Animals are not ours to eat, wear, experiment on, use for entertainment, or abuse in any other way.

Fur: Mean, Not ‘Green’

In a desperate attempt to boost lagging fur sales, some furriers are now trying to convince consumers that pelts are “eco-friendly.” But nothing could be further from the truth!

Eighty-five percent of the fur industry’s skins come from animals on fur factory farms. These facilities can house thousands of animals, and, as with other factory farms, they are designed to maximize profits—with little regard for the environment or animals’ well-being. Much of the world’s fur is processed in China, where environmental regulations are often ignored.

Each mink skinned by fur farmers produces about 44 pounds of feces in his or her lifetime. That adds up to 1 million pounds of feces produced annually by U.S. mink farms alone.

Waste from fur farms is poisoning our waterways. In December 1999, for example, the Washington State Department of Ecology fined one mink farmer $24,000 for polluting ditches that drain into a local creek. The Environmental Protection Agency has also filed complaints against companies involved in fur production and transportation for illegally generating and disposing of hazardous waste from the processing of pelts.

Raising animals for their fur also pollutes the air. In Denmark, where more than 2 million minks are killed for their fur annually, more than 8,000 pounds of ammonia is released into the atmosphere each year.

Furs are loaded with chemicals to keep them from decomposing in the buyer’s closet, and fur production pollutes the environment and gobbles up precious resources. Producing a fur coat from ranch-raised animals takes more than 15 times as much energy as does producing a faux-fur coat.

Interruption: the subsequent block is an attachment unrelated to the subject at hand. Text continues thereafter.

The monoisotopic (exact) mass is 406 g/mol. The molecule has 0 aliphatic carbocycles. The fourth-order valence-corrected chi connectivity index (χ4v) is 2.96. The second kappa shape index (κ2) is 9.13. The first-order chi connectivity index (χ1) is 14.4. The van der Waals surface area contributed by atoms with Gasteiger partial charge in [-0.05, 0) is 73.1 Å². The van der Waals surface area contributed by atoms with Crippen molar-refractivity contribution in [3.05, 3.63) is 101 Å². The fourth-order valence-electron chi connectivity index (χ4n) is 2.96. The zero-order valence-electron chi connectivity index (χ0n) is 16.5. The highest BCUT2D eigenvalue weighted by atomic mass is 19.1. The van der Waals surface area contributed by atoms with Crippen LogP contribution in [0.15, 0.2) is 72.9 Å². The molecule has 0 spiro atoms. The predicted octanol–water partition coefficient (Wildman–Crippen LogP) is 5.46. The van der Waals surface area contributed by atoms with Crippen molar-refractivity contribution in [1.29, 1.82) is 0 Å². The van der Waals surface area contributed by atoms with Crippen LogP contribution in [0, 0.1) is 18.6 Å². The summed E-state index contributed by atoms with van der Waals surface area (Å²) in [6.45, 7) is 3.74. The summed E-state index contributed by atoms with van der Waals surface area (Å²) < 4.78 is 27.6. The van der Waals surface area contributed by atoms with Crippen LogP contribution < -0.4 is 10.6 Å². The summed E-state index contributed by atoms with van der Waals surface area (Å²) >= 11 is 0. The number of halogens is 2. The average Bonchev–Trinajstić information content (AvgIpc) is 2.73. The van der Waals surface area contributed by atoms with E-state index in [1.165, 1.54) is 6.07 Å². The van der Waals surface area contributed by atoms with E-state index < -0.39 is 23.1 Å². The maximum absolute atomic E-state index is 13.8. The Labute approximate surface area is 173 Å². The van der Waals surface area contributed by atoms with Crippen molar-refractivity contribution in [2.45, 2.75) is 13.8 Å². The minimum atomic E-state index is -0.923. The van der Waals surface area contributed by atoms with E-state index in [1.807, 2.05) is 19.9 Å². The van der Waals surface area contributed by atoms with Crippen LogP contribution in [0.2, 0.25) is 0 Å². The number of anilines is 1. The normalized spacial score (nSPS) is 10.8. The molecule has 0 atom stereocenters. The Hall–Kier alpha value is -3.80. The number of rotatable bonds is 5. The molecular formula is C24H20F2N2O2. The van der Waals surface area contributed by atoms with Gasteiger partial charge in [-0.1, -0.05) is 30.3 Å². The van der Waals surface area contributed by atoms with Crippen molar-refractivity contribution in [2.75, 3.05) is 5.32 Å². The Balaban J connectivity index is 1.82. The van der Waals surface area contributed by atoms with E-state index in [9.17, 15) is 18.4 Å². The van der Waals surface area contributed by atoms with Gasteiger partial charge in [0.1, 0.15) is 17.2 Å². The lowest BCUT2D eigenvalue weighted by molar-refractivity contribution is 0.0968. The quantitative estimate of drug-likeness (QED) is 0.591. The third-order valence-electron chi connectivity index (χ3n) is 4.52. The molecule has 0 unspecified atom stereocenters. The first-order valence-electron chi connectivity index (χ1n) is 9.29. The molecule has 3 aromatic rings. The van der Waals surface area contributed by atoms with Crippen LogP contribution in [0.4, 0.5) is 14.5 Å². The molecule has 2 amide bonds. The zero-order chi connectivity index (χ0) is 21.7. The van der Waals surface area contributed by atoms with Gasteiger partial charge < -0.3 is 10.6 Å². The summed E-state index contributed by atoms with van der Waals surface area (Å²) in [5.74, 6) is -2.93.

Fur is only “natural” when it’s on the animal who was born with it. Once an animal has been slaughtered and skinned, his or her fur is treated with a soup of toxic chemicals to “convert the putrefactive raw skin into a durable material” (i.e., to keep it from rotting). Various salts—along with ammonia, formaldehyde, hydrogen peroxide, and other chromates and bleaching agents—are used to preserve and dye fur.

Furriers claim that the carcasses from animals skinned for their pelts are used for animal feed, but often they are simply dumped into landfills. (At any rate, many animals on fur farms are killed with injections of poison, which makes their flesh inedible.)

Don’t believe the fur industry’s lies: Fur hurts—both animals and the environment. Take a stand against cruelty and sign PETA’s pledge to be fur-free today.

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